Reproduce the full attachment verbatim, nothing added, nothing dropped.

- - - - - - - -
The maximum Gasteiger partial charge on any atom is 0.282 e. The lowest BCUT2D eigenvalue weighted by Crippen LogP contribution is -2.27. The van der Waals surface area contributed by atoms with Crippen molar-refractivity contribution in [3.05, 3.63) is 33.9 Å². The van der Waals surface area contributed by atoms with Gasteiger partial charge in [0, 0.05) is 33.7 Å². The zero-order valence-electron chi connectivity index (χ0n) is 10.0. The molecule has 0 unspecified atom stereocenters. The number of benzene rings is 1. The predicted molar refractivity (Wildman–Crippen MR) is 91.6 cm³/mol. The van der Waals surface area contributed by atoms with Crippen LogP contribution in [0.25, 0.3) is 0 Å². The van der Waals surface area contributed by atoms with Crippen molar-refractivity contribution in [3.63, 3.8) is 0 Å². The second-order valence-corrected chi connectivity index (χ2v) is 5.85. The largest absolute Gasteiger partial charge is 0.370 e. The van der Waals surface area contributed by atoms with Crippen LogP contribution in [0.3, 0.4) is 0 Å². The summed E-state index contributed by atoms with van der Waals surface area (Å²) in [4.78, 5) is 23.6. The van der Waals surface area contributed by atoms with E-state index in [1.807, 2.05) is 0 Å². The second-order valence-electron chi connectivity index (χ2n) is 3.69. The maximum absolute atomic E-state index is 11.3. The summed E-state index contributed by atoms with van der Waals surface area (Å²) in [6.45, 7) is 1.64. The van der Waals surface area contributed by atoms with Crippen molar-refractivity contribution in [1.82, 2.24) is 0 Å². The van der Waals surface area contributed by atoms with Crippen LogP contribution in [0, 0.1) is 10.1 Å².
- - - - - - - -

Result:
The maximum Gasteiger partial charge on any atom is 0.282 e. The lowest BCUT2D eigenvalue weighted by Crippen LogP contribution is -2.27. The van der Waals surface area contributed by atoms with Crippen molar-refractivity contribution in [3.05, 3.63) is 33.9 Å². The van der Waals surface area contributed by atoms with Gasteiger partial charge in [0, 0.05) is 33.7 Å². The zero-order valence-electron chi connectivity index (χ0n) is 10.0. The molecule has 0 unspecified atom stereocenters. The number of benzene rings is 1. The predicted molar refractivity (Wildman–Crippen MR) is 91.6 cm³/mol. The van der Waals surface area contributed by atoms with Crippen LogP contribution in [0.25, 0.3) is 0 Å². The van der Waals surface area contributed by atoms with Crippen molar-refractivity contribution in [3.63, 3.8) is 0 Å². The second-order valence-corrected chi connectivity index (χ2v) is 5.85. The largest absolute Gasteiger partial charge is 0.370 e. The van der Waals surface area contributed by atoms with Crippen LogP contribution in [0.3, 0.4) is 0 Å². The summed E-state index contributed by atoms with van der Waals surface area (Å²) in [4.78, 5) is 23.6. The van der Waals surface area contributed by atoms with E-state index in [1.807, 2.05) is 0 Å². The second-order valence-electron chi connectivity index (χ2n) is 3.69. The maximum absolute atomic E-state index is 11.3. The summed E-state index contributed by atoms with van der Waals surface area (Å²) in [6.45, 7) is 1.64. The van der Waals surface area contributed by atoms with Crippen molar-refractivity contribution in [1.82, 2.24) is 0 Å². The van der Waals surface area contributed by atoms with Crippen LogP contribution in [0, 0.1) is 10.1 Å².